weanling foal "over" at the fetlocks

Discussion in 'Other Pets & Livestock' started by loiseee, Oct 30, 2011.

  1. loiseee

    loiseee Out Of The Brooder

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    Jul 7, 2011
    mena, arkansas
    Good morning,

    I am in need of some advice for a foal that is over on the rear ankles(fetlocks) In all the 40 plus years I have had horses, this is the first time it has ever happened. I have taken away all her grain, just getting grass hay, but she looks horrible, is there anything else I should be doing for her? should I give her bute? and how long should it take to get her back to normal?

    Thanks

    Loiseee
     
  2. lockedhearts

    lockedhearts It's All About Chicken Math

    Apr 29, 2007
    Georgia
    Google "Equine Leg Magic" then take some pics (from several angles) and email Kay . Give her history and send pics. This supplement is not expensive and is awesome! I have seen it correct lots of different leg issues in foals and older horses. I personally had a 2 year old I got with a fractured stifle, put him on complete stall rest and this (no bute , nothing else) he had 2 OCD lesions, after 6 months lesions were gone and he was 100% sound.

    People will give you all kinds of opinions, Kay is in her 70's , she developed this, has been a Horse Woman all her life and is a Phd and worked at the University of Florida.

    I keep this on hand at all times and would not raise babies without it.
     
  3. loiseee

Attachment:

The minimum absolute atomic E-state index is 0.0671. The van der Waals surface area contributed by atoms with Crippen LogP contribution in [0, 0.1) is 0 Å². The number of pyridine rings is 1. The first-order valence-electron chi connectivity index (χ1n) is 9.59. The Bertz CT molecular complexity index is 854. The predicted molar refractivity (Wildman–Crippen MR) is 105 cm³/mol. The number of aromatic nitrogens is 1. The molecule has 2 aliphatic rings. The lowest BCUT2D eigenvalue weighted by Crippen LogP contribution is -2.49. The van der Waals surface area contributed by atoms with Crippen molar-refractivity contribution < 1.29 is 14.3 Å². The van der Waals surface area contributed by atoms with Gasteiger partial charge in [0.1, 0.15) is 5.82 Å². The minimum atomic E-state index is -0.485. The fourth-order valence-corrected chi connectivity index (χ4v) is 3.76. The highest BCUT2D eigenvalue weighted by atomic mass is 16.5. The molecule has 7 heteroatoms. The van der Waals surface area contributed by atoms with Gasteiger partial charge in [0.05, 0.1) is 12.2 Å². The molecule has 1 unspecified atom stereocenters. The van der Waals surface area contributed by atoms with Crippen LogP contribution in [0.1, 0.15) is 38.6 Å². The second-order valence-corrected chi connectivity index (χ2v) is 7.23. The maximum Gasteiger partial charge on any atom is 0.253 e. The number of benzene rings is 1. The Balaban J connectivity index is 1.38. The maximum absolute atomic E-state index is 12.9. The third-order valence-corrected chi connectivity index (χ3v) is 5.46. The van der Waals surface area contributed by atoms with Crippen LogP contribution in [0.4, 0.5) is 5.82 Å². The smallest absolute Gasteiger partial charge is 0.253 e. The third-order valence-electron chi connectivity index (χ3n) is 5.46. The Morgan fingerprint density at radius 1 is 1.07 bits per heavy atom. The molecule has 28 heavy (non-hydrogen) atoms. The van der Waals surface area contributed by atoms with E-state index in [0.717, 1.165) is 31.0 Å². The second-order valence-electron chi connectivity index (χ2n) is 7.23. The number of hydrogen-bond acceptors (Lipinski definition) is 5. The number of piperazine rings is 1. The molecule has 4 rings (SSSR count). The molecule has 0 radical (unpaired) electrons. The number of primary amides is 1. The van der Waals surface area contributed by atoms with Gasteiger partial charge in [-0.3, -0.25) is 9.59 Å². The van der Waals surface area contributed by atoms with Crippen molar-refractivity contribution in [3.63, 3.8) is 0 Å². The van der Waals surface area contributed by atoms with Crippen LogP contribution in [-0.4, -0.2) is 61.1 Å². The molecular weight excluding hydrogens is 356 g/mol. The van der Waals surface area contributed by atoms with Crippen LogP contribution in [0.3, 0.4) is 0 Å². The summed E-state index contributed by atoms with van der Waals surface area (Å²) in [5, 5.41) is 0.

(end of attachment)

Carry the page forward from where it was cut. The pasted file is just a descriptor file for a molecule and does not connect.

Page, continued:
loiseee Out Of The Brooder

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    Jul 7, 2011
    mena, arkansas
    Thank you very much, will do that here shortly. I know it is my fault, she got to much grain.
    I tried to take a peek at your horses, but all I got was the dreaded red x's. I have a CL Buckley son, Stretch N Catch.


    again, thank you

    Lois
     
  4. zzGypsy

    zzGypsy Chillin' With My Peeps

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    Aug 8, 2011
    I had one colt do this - he wasn't on any grain, but on really good rich 50% alfalfa hay. vet had us back him down to a lower quality all-grass hay, and the problem did correct. I'd say it took a couple of months to sort out, but I don't remember the exact time. basically it's a growth rate problem, and they do have to grow for the joints to correct, just more slowly, so it's not instantaneous. by slowing their growth rate, things will adjust, but it does take a little time. our vet suggested that we hold him at a leaner weight while finishing his growth than I typically do to prevent a reoccurance. that did work to prevent new issues.
     
  5. welsummerchicks

    welsummerchicks Chillin' With My Peeps

    Jul 26, 2010
    Remove all grain and rich hays and keep her off any pasture that is not 100% grass - no clover, alfalfa.

    It will take some months to right itself.

    Supplements are not recommended. The diet must be corrected.
     
  6. lockedhearts

    lockedhearts It's All About Chicken Math